QUITTER A shoplifter made off with more than $4,000 worth of Nicorette gum from a Broadway drug store on Jan. 16. An employee told police that the suspect strolled into the pharmacy between Pine and Wall Sts. at midnight and began removing the nicotine-laced gum from store shelves and stashing it in a black bag, before waltzing past the register without paying.
DELAYED REACTION A pickpocket nabbed cash and a cellphone from a manâ€™s pocket on Warren St. on Jan. 16. The victim told police he was near Broadway at 5 p.m., when another passerby suddenly bumped him. It wasnâ€™t until the man had walked another block that he realized his iPhone 6 and $500 were missing from his pockets, cops said.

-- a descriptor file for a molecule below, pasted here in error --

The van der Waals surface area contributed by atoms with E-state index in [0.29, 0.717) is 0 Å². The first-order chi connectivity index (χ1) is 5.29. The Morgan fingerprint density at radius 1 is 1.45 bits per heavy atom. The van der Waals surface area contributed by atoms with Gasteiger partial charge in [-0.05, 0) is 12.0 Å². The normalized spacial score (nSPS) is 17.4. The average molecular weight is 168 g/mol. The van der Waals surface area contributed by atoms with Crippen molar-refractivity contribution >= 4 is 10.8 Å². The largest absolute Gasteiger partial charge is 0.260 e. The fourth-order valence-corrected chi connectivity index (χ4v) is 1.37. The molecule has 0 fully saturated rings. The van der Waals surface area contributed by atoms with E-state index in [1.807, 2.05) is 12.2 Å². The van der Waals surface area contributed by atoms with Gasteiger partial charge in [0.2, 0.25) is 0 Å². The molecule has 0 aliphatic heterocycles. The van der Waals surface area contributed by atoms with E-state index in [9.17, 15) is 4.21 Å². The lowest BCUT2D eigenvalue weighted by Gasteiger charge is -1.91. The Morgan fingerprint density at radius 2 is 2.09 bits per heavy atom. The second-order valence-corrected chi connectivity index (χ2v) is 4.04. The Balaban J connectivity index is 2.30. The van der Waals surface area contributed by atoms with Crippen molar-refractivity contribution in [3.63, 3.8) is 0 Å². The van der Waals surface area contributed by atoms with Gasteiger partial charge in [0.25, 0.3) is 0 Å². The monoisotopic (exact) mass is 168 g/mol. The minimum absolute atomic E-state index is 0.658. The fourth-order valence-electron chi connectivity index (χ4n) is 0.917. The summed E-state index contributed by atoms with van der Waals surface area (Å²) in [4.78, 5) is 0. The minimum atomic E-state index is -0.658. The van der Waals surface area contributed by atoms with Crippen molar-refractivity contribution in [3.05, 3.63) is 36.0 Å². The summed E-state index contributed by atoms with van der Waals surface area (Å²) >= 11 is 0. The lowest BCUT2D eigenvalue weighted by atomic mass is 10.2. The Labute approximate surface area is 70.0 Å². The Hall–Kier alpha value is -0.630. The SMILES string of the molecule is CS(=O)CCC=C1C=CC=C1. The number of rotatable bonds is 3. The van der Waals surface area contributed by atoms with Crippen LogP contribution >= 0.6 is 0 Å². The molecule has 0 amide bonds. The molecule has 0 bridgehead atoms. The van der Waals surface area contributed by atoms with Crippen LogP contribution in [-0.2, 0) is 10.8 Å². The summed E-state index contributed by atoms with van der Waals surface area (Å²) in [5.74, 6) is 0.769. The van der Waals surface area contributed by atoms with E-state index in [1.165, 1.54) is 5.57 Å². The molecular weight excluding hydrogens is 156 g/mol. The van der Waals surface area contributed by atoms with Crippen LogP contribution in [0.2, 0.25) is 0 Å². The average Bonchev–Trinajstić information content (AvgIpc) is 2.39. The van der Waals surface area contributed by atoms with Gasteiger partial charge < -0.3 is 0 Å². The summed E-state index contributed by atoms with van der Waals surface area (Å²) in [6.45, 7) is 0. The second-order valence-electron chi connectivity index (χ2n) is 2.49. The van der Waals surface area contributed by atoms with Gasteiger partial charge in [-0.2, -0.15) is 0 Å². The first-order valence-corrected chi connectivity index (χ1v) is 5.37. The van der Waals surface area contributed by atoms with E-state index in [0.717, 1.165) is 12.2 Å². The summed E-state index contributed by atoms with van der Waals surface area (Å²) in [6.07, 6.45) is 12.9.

SNOOZE, LOSE A thief looted a womanâ€™s purse after she fell asleep on a 2 train on Jan. 14. The victim told police sheâ€™s fallen asleep and then awoken on the 2 train as hit pulled into the Chambers St. staDowntownExpress.com
tion near W. Broadway at 5 a.m., when she realized her bag had been opened and her $500 iPhone nabbed.
2-GRAND THEFT AUTO Some crook looted a womanâ€™s car she left parked in a Wooster St. garage on Jan. 22. The victim told police that she left her car at the parking lot between Grand and Canal Sts. at midnight, and returned at 8:30 a.m. the next morning to find that the wallet sheâ€™d left in the center console, along with the $2,000 it contained, were missing.